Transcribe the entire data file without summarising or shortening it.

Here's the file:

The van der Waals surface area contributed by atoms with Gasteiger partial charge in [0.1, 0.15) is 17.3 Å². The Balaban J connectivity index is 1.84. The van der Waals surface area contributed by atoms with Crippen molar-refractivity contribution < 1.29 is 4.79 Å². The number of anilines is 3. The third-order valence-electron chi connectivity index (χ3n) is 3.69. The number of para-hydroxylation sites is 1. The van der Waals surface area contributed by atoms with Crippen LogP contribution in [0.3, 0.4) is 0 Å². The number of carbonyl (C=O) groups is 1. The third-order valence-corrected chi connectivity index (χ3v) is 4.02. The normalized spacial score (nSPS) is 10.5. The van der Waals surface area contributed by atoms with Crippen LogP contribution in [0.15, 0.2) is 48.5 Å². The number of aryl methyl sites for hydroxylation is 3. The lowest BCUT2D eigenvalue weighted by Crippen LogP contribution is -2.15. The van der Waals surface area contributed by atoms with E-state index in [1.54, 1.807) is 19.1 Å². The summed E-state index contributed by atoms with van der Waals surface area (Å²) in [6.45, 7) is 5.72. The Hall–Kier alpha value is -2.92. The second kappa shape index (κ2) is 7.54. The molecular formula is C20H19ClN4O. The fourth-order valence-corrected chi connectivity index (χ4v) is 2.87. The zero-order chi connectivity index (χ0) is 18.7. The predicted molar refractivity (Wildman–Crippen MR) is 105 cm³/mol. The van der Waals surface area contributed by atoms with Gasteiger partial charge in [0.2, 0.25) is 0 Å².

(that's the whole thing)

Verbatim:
The van der Waals surface area contributed by atoms with Gasteiger partial charge in [0.1, 0.15) is 17.3 Å². The Balaban J connectivity index is 1.84. The van der Waals surface area contributed by atoms with Crippen molar-refractivity contribution < 1.29 is 4.79 Å². The number of anilines is 3. The third-order valence-electron chi connectivity index (χ3n) is 3.69. The number of para-hydroxylation sites is 1. The van der Waals surface area contributed by atoms with Crippen LogP contribution in [0.3, 0.4) is 0 Å². The number of carbonyl (C=O) groups is 1. The third-order valence-corrected chi connectivity index (χ3v) is 4.02. The normalized spacial score (nSPS) is 10.5. The van der Waals surface area contributed by atoms with Crippen LogP contribution in [0.15, 0.2) is 48.5 Å². The number of aryl methyl sites for hydroxylation is 3. The lowest BCUT2D eigenvalue weighted by Crippen LogP contribution is -2.15. The van der Waals surface area contributed by atoms with E-state index in [1.54, 1.807) is 19.1 Å². The summed E-state index contributed by atoms with van der Waals surface area (Å²) in [6.45, 7) is 5.72. The Hall–Kier alpha value is -2.92. The second kappa shape index (κ2) is 7.54. The molecular formula is C20H19ClN4O. The fourth-order valence-corrected chi connectivity index (χ4v) is 2.87. The zero-order chi connectivity index (χ0) is 18.7. The predicted molar refractivity (Wildman–Crippen MR) is 105 cm³/mol. The van der Waals surface area contributed by atoms with Gasteiger partial charge in [0.2, 0.25) is 0 Å².